Paolo Nespoli reads Emily Dickinson

There is a solitude of space
A solitude of sea
A solitude of death, but these
Society shall be
Compared with that profounder site
That polar privacy
A soul admitted to itself–
Finite Infinity.

Sputnik-2 or: Laika, Our Hero

Laika was a Soviet space dog who became one of the first animals in space, and the first animal to orbit the Earth. Laika, a stray dog from the streets of Moscow, was selected to be the occupant of the Soviet spacecraft Sputnik 2 that was launched into outer space on November 3, 1957.
Little was known about the impact of spaceflight on living creatures at the time of Laika's mission, and the technology to de-orbit had not yet been developed, so Laika's survival was never expected. Some scientists believed humans would be unable to survive the launch or the conditions of outer space, so engineers viewed flights by animals as a necessary precursor to human missions. The experiment aimed to prove that a living passenger could survive being launched into orbit and endure a Micro-g environment, paving the way for human spaceflight and providing scientists with some of the first data on how living organisms react to spaceflight environments.
Laika died within hours from overheating, possibly caused by a failure of the central R-7 sustainer to separate from the payload. The true cause and time of her death were not made public until 2002; instead, it was widely reported that she died when her oxygen ran out on day six or, as the Soviet government initially claimed, she was euthanised prior to oxygen depletion.
On April 11, 2008, Russian officials unveiled a monument to Laika. A small monument in her honour was built near the military research facility in Moscow that prepared Laika's flight to space. It features a dog standing on top of a rocket. She also appears on the Monument to the Conquerors of Space in Moscow.
video via Popular Science

Abstract: The Universe at Lattice-Fields

Guido, G. and Filippelli, G. (2017) The Universe at Lattice-Fields. Journal of High Energy Physics, Gravitation and Cosmology, 3, 828-860. doi:10.4236/jhepgc.2017.34060.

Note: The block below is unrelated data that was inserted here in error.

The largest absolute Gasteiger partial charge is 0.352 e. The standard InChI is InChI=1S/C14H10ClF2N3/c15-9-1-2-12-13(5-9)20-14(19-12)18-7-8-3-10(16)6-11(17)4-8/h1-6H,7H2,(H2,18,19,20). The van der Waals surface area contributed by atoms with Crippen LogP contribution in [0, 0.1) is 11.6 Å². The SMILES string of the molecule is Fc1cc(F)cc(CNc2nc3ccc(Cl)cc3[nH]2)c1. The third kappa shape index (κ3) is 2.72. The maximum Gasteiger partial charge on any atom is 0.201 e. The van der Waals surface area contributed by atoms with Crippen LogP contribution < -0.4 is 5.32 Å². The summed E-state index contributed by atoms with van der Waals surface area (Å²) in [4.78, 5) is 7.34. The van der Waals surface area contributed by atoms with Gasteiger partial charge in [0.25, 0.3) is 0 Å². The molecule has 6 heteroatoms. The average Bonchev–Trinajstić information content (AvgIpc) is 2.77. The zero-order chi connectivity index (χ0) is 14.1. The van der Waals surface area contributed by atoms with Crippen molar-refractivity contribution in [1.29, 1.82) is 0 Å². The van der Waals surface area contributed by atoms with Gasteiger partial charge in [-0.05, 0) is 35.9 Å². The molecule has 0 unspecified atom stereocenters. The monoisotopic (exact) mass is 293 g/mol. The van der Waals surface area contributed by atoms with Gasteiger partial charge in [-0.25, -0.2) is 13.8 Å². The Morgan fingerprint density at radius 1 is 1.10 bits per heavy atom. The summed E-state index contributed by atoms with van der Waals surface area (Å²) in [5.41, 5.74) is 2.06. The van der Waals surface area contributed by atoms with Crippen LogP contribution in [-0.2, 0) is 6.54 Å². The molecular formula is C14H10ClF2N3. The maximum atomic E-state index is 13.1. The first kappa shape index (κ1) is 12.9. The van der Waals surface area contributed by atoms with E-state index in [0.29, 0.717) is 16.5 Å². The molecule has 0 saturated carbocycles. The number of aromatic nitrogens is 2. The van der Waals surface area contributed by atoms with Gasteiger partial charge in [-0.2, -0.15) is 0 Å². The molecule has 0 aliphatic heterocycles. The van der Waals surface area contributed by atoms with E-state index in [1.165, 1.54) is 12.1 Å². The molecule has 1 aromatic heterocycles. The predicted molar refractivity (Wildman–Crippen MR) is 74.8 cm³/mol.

We formulate the idea of a Universe crossing different evolving phases $U_k^*$ where in each phase one can define a basic field at lattice structure $U_k$ increasing in mass (Universe-lattice). The mass creation in $U_k$ has a double consequence for the equivalence "mass-space": Increasing gravity (with varying metric) and increasing space (expansion). We demonstrate that each phase is at variable metric beginning by open metric and to follow a flat metric and after closed. Then we define the lattice-field of intersection between two lattice fields of base into universe and we analyse the universe in the Nucleo-synthesis phase and in the that of recombination. We show that the phase is built on the intersection of the lattices of the proton and electron. We show $U_H$ [the intersection between proton's anch electron's lattices] to be at variable metric (open in the past, flat in the present and closed in the future). Then, we explain some fundamental aspects of this universe $U_H$: Hubble's law by creating the mass-space in it, its age (13.82 million of Years) as time for reaching the flat metric phase and the value of critic density. In last we talk about dark universe lattice, having hadronic nature, and calculating its spatial step and its density in present phase of [the universe].